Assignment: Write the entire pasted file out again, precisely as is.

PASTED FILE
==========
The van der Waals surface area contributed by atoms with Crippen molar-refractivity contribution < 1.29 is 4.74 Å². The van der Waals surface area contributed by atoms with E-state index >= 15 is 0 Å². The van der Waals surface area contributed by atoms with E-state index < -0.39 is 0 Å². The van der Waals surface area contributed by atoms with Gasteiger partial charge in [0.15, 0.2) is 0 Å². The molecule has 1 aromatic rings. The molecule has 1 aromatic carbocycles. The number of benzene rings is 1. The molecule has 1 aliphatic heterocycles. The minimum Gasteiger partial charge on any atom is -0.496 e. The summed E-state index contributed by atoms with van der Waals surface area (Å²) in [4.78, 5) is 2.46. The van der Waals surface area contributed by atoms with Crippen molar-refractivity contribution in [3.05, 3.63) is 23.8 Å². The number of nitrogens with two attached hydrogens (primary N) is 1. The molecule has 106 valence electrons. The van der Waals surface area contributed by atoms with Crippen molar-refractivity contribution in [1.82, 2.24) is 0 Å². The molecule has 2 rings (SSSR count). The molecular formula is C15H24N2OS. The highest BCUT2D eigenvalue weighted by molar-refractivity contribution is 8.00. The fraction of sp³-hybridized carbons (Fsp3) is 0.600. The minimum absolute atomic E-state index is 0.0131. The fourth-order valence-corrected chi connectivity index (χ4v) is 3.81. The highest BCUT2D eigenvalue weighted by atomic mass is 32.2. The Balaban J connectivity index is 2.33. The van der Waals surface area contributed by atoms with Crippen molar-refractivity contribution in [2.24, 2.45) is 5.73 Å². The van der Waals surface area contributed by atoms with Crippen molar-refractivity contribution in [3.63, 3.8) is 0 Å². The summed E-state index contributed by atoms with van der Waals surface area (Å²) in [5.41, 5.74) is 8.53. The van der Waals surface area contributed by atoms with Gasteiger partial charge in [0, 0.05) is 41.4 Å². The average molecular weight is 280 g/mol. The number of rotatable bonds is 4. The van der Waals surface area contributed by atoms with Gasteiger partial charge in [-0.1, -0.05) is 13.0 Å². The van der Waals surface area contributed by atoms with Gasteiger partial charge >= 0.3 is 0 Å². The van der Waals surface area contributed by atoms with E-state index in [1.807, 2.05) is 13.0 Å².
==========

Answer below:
The van der Waals surface area contributed by atoms with Crippen molar-refractivity contribution < 1.29 is 4.74 Å². The van der Waals surface area contributed by atoms with E-state index >= 15 is 0 Å². The van der Waals surface area contributed by atoms with E-state index < -0.39 is 0 Å². The van der Waals surface area contributed by atoms with Gasteiger partial charge in [0.15, 0.2) is 0 Å². The molecule has 1 aromatic rings. The molecule has 1 aromatic carbocycles. The number of benzene rings is 1. The molecule has 1 aliphatic heterocycles. The minimum Gasteiger partial charge on any atom is -0.496 e. The summed E-state index contributed by atoms with van der Waals surface area (Å²) in [4.78, 5) is 2.46. The van der Waals surface area contributed by atoms with Crippen molar-refractivity contribution in [3.05, 3.63) is 23.8 Å². The number of nitrogens with two attached hydrogens (primary N) is 1. The molecule has 106 valence electrons. The van der Waals surface area contributed by atoms with Crippen molar-refractivity contribution in [1.82, 2.24) is 0 Å². The molecule has 2 rings (SSSR count). The molecular formula is C15H24N2OS. The highest BCUT2D eigenvalue weighted by molar-refractivity contribution is 8.00. The fraction of sp³-hybridized carbons (Fsp3) is 0.600. The minimum absolute atomic E-state index is 0.0131. The fourth-order valence-corrected chi connectivity index (χ4v) is 3.81. The highest BCUT2D eigenvalue weighted by atomic mass is 32.2. The Balaban J connectivity index is 2.33. The van der Waals surface area contributed by atoms with Crippen molar-refractivity contribution in [2.24, 2.45) is 5.73 Å². The van der Waals surface area contributed by atoms with Crippen molar-refractivity contribution in [3.63, 3.8) is 0 Å². The summed E-state index contributed by atoms with van der Waals surface area (Å²) in [5.41, 5.74) is 8.53. The van der Waals surface area contributed by atoms with Gasteiger partial charge in [0, 0.05) is 41.4 Å². The average molecular weight is 280 g/mol. The number of rotatable bonds is 4. The van der Waals surface area contributed by atoms with Gasteiger partial charge in [-0.1, -0.05) is 13.0 Å². The van der Waals surface area contributed by atoms with Gasteiger partial charge >= 0.3 is 0 Å². The van der Waals surface area contributed by atoms with E-state index in [1.807, 2.05) is 13.0 Å².